“Elections belong to the people. It’s their decision. If they decide to turn their back on the fire and burn their behinds, then they will just have to sit on their blisters.”
Beyond party lines
Another salient feature of the result was that the people have been able to transcend the traditional party political mindset in expressing their will in governance. A blind faith to the party and its leaders has been the bane of politics in Sri Lanka since we won universal franchise. For the first time the voter has wished to exercise the sovereignty vested in him in the manner that does justice, to the very idea of representative democracy. In fact that is one of the main features of a Republic, a modern one at least. People, in terms of sovereignty vested by Article 3 of the Constitution, does not simply send representatives to parliament or to power, but should manoeuvre their rights constitutionally entrenched by putting pressure on their representatives, now approving their acts and now reprimanding them when they misbehave. A dominant partisan mentality diminishes the value of sovereignty of the people, as it has been for decades. Yet this time the voters, especially those belonging to the UNP have shown their leadership that they are not willing to surrender their constitutional right of governance, blindly to the party and its leadership.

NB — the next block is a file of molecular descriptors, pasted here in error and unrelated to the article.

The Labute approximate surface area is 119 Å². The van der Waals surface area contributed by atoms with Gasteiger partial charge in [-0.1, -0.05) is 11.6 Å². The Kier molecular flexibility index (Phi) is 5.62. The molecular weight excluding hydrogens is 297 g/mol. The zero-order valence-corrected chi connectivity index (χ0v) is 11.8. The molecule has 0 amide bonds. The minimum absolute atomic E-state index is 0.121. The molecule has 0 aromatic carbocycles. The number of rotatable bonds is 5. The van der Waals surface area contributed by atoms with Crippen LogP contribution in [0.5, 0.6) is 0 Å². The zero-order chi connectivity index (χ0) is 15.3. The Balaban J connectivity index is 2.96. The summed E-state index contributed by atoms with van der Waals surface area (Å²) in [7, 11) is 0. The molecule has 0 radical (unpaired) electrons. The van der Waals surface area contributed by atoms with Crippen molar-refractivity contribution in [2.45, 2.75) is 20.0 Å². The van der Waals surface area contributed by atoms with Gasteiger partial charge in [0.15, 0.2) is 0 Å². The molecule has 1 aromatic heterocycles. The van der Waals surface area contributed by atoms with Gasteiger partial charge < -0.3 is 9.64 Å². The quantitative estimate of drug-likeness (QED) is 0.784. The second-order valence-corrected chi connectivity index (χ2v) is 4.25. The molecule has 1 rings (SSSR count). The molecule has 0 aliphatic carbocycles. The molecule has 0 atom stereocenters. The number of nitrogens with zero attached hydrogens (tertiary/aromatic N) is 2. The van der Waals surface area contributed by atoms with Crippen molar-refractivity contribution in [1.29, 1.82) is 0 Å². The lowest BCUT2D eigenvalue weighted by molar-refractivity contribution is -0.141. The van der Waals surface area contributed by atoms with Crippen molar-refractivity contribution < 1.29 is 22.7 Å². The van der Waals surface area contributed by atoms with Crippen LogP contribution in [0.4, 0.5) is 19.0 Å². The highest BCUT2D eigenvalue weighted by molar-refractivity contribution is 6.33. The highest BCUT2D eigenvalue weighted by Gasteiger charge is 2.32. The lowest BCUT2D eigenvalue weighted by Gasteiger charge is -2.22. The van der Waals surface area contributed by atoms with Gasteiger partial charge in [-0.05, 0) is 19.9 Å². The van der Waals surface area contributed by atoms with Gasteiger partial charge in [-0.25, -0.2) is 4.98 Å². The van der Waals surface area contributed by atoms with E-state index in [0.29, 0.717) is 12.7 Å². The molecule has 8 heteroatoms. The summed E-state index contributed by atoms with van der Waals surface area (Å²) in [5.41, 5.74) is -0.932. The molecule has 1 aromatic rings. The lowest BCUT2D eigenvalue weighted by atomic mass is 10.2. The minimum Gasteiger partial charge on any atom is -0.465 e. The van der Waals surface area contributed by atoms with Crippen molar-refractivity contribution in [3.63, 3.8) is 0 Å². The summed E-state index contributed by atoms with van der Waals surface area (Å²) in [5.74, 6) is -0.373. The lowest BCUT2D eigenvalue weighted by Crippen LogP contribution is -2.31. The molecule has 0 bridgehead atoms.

The general tendency to have low turnouts at local government elections viz a viz parliamentary and presidential elections has been a feature of our election culture. Turn-outs hardly go beyond 50% in this type of election and that also normally ends up in a hands down win to the ruling party at national level. Yet the political awareness of the people in expressing their heartbeat through the LG election on February 10 was a sure sign that they were no longer inactive in guiding the mandate they express on national elections or submissive to the rulers to do what they like with their mandate. It sends red signals not only to the government, as some are quick to point out, but to the opposition and all parties that the voter of this country has come of age.
Bursting the Bubbles